Sunday, June 10, 2012

Habits of the Heart Part 1

Christian character is the result of thousands of hours spent practicing the presence of God. It’s the cumulative effect of a million small decisions—
not responding out of anger,
            not speaking harshly,
                        forgiving your enemies,
                                    blessing those who curse you.
Over time, those little moral victories add up and serve as the building blocks for our second nature. We cultivate virtue. We develop character. Through the process of our cultivation and development, God receives glory as we become the people he has designed and destined us to be.
N.T. Wright refers to these virtues as habits of the heart. They are largely invisible.
They are mysteriously unquantifiable. You do not become more virtuous simply because you spend more time performing virtuous tasks. What happens in your mind and in your spirit is equally, if not more significant as the amount of time allotted to virtue.
Contrary to popular belief, spending more time in prayer does not automatically make you more godly. It’s not that prayer is ineffective or inadequate; simply that the condition of your heart during prayer—your attentiveness to God, your focus on God, your ardor for God, your openness to God’s spirit—works like fuel for the fire of prayer.
Consequently, two hours of absentminded prayer a day will likely produce little transformation. But twenty minutes of focused, honest, vulnerable prayer before God will always draw you closer to him regardless of how often you “perform” it[1].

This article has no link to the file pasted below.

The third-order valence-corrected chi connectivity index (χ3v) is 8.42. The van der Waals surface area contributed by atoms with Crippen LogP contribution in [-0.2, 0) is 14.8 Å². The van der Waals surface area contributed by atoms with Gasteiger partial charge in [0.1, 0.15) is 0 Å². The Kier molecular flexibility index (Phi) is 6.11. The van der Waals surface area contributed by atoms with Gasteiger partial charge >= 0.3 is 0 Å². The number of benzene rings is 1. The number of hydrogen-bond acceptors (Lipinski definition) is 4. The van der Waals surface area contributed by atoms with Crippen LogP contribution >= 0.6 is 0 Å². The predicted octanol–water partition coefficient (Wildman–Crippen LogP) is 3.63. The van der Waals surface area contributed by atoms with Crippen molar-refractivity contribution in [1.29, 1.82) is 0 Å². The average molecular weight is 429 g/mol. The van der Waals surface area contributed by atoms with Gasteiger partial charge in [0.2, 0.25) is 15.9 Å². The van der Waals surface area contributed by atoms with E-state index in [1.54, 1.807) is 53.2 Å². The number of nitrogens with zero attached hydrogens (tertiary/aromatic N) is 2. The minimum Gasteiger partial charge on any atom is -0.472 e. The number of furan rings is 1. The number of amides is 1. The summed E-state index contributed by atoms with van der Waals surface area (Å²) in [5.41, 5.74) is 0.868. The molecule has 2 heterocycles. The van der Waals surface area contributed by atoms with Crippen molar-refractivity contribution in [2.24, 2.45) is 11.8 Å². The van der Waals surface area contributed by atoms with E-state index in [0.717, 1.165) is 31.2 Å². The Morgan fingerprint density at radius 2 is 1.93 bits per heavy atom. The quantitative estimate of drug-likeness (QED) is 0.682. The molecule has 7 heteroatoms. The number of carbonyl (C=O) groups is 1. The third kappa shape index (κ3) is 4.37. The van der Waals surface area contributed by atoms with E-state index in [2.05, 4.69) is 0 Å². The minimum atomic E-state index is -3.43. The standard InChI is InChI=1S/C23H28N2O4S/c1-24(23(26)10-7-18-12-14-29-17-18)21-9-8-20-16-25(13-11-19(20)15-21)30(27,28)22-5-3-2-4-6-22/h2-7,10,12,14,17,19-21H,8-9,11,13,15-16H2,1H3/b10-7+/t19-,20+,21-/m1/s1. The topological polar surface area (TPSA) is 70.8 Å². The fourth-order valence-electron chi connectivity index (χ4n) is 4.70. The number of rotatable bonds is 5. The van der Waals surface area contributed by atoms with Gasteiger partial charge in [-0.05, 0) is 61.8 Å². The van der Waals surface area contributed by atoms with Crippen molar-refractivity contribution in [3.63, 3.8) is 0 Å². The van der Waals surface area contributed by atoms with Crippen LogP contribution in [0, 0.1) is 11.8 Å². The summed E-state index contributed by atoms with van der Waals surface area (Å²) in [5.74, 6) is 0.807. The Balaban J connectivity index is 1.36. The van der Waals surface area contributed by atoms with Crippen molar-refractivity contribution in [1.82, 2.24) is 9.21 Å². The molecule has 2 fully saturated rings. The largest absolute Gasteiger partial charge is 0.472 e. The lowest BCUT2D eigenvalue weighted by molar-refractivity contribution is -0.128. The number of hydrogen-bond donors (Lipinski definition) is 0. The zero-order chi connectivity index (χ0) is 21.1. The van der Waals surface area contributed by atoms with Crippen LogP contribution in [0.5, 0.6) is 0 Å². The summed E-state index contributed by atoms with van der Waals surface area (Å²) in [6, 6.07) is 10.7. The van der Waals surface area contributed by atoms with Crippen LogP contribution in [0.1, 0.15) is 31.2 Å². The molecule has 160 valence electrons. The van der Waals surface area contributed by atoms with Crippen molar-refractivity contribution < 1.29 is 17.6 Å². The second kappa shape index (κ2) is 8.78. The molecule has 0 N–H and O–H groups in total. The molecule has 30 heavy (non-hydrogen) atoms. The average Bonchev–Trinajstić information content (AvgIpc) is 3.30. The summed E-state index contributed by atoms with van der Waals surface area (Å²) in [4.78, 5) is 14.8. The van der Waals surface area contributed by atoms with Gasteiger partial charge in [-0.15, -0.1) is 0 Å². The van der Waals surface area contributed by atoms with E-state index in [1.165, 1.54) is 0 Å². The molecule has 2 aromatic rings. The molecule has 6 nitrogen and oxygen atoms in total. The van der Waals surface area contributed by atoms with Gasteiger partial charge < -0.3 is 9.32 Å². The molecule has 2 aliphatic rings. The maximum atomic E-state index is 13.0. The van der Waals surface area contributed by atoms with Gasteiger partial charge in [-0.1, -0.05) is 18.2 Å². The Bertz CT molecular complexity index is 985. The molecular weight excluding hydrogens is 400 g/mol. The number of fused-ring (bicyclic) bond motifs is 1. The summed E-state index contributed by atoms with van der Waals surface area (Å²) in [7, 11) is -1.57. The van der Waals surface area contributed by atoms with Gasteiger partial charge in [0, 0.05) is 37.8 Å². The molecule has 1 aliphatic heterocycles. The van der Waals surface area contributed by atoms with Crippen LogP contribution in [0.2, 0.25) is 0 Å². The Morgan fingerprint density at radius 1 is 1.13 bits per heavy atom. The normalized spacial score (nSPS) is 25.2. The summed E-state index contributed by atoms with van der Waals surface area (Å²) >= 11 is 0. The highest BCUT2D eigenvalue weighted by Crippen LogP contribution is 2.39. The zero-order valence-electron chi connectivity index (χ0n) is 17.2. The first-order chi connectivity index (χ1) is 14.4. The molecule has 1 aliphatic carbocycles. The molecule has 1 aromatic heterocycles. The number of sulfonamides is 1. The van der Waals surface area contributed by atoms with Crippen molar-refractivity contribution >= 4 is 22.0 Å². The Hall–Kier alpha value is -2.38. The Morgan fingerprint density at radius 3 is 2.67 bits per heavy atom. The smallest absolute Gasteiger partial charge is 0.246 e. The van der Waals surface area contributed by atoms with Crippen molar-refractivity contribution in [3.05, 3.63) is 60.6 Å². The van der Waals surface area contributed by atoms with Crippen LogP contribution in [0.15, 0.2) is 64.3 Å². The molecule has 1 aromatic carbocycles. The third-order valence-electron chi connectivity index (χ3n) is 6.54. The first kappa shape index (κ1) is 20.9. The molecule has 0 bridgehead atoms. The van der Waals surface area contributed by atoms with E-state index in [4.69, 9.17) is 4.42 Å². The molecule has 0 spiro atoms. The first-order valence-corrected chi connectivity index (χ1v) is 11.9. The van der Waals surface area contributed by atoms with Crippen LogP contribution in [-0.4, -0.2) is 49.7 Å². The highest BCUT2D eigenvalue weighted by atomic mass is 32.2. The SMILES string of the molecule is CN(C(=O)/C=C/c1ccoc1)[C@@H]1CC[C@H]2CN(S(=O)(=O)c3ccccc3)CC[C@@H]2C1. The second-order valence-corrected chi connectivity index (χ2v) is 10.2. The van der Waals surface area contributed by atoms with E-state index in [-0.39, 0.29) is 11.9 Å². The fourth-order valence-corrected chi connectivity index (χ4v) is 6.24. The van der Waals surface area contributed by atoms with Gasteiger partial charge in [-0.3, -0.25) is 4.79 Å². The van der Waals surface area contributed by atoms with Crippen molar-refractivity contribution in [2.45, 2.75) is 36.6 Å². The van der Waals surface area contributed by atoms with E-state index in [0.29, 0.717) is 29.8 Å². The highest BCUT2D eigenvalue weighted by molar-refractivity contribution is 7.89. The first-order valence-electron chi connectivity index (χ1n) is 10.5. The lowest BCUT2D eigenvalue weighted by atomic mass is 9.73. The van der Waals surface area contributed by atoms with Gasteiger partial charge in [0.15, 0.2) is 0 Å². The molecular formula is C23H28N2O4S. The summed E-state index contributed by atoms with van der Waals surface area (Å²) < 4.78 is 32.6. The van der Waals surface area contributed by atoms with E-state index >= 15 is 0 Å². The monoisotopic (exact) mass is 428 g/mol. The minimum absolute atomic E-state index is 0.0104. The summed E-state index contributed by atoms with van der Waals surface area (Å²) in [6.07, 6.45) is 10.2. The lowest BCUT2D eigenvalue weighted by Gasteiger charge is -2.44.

This altruism doesn’t hold simply for prayer, but for all manner of spiritual disciplines. The quality of our availability to God always works in tandem with the quantity of that availability. Even reading the Bible can be one of the most useless, frustrating, and stupid exercises if you don’t invite the spirit of God in to change you or pay attention to what the words mean as you read them.
Again, this is why Wright refers to these as habits of the heart. They don’t just concern our activity; they concern our interiority in the midst of activity.

[1] This is not to suggest that we should wait until we “really mean it” before we spend time in prayer. If that were the case, none of us would ever pray. The point is that we must discipline ourselves to regularly go to God in prayer and equally discipline ourselves during prayer to be open, available, conscientious, and engaged with God’s spirit. The point is not to only pray when we’re focused. The point is to always focus when we pray.

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